Aug 27, 2009
    2,907
    2,165
    http://www.allegromicro.com/en/Desi...nt-Trends-in-Hall-Effect-Current-Sensing.aspx
    http://www.intersil.com/content/dam/Intersil/whitepapers/amplifiers/current-sense-measurements.pdf

    Hall based sensors have very low path resistance (PCB devices) while offering total galvanic isolation in the kV range with a direct micro-controller interface. Hard to beat for size and performance today with a shunt-based design.

    If you need good accuracy and temperature stability then be sure to use a stable voltage source for the Hall-sensor and the ADC reference if you're converting an analog output from the sensor.
     
    Last edited: Nov 19, 2015
  6. musthafafarhan

    Thread Starter New Member

    Nov 18, 2015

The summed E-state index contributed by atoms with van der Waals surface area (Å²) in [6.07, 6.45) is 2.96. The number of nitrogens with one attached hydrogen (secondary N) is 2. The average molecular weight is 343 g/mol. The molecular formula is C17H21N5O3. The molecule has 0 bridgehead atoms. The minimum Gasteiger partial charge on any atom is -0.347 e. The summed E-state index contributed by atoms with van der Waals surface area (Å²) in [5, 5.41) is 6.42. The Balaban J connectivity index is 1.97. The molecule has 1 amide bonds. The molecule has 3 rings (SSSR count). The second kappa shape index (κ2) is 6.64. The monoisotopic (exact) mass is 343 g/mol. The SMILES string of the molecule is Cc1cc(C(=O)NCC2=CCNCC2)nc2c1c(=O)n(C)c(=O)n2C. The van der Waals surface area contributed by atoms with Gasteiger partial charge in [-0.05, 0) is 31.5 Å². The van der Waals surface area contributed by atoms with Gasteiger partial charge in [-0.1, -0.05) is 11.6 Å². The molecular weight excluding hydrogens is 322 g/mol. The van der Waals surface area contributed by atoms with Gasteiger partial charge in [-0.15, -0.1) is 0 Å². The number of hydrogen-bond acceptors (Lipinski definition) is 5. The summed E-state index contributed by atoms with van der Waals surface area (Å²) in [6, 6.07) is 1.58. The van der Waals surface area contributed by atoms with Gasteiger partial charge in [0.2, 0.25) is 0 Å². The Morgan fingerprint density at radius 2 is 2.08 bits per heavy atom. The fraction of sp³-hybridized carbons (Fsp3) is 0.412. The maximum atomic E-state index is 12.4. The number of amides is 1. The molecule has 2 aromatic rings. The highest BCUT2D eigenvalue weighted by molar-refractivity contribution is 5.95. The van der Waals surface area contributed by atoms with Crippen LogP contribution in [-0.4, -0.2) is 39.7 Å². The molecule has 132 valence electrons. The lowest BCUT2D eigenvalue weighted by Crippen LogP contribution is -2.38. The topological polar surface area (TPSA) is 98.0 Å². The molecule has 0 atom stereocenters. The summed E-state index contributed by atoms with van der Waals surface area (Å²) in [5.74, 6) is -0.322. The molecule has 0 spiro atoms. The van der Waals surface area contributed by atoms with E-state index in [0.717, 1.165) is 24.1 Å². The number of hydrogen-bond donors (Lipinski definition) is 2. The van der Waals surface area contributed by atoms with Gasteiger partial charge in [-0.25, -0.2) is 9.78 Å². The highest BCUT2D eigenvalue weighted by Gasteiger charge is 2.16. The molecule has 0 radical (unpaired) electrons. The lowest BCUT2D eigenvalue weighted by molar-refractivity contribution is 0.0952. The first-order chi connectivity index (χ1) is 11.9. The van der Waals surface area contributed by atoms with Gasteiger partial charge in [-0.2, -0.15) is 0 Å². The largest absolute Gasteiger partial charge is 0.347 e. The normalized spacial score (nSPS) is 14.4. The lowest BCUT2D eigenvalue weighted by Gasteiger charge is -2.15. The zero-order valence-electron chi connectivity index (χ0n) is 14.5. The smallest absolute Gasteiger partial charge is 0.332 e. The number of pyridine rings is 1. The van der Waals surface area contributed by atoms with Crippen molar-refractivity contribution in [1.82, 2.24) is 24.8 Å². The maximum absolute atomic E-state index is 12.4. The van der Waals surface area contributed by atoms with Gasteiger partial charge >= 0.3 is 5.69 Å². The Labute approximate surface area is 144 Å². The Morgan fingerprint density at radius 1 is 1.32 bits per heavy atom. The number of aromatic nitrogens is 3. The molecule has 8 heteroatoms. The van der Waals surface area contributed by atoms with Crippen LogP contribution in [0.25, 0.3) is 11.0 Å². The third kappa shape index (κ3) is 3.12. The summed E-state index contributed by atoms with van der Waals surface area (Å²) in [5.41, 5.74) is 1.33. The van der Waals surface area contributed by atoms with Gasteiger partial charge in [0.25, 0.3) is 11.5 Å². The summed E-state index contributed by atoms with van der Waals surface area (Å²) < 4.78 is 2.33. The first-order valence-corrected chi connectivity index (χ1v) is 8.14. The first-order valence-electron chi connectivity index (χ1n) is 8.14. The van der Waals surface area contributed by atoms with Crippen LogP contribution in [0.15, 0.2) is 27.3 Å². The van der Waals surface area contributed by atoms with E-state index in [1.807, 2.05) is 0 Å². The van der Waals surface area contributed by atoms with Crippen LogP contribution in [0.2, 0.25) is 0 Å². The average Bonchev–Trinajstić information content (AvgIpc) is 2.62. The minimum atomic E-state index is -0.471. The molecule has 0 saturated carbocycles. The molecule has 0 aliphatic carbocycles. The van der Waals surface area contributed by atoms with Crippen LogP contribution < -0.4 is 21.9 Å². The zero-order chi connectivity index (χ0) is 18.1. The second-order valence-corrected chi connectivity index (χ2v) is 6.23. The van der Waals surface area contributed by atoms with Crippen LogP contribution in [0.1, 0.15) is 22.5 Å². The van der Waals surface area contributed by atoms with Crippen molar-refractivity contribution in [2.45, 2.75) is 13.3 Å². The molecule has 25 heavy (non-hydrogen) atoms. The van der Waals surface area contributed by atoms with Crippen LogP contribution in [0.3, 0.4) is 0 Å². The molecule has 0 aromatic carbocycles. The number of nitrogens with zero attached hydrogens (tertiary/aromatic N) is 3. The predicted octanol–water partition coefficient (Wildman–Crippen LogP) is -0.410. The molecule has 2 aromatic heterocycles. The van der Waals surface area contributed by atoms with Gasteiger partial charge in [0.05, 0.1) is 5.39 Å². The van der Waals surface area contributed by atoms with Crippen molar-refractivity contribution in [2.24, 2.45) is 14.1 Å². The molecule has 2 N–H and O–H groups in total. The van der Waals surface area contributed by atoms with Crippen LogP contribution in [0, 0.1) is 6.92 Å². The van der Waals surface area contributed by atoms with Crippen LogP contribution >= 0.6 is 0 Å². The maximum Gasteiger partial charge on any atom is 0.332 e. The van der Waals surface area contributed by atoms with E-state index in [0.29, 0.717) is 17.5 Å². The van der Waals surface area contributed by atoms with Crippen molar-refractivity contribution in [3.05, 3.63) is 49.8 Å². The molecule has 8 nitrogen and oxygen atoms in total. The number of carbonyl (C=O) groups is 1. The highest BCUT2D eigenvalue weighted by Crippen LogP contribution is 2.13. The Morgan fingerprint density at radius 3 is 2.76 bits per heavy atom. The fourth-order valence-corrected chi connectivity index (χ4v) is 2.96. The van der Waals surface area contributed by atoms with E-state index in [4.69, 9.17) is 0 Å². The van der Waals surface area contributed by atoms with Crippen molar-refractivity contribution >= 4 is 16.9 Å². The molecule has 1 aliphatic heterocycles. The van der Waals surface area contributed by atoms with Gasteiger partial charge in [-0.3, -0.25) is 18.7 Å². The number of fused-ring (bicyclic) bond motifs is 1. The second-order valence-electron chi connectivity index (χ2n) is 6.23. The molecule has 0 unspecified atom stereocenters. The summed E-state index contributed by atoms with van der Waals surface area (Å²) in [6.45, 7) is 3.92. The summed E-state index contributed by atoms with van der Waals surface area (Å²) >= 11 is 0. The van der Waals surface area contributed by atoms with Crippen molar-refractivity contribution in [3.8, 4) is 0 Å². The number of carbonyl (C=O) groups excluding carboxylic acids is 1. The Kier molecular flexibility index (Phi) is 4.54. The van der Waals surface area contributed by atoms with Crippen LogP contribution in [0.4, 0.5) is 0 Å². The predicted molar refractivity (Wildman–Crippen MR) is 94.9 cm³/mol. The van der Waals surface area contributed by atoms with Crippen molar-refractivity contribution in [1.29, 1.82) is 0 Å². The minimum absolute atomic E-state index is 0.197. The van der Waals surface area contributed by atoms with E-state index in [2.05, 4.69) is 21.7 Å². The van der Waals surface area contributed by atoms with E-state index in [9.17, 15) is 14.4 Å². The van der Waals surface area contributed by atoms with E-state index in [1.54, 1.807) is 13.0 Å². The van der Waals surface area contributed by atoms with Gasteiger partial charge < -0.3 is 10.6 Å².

6
    0
    could you please give some list of sensor module (a complete circuit board). which means I dont need to connect any outside components rather input and output for the motors and power supply or oscilloscope. If I know some suggested product will be easy to pick one. because It is just a part of small application in my big project so I dont think it is worth to spend tons of time as I am already engaging with with other design related mechanical parts. Please help as not much experience in electronic design. Thank you again.
     
  7. Brownout

    Well-Known Member

    Jan 10, 2012
    2,375
    998
  8. Lestraveled

    Well-Known Member

    May 19, 2014
    1,957
    1,215
    Wait a minute guys. A stepper motor is not like a normal motor. When you pulse a stepper motor, it moves a finite amount with each pulse and uses a finite amount of current with each pulse. Torque loading of the stepper motor has very little impact on the current draw. I think if you put a normal current sensor on a stepper you would read the same current regardless of the torque. I think monitoring duty factor would give you a better torque reading.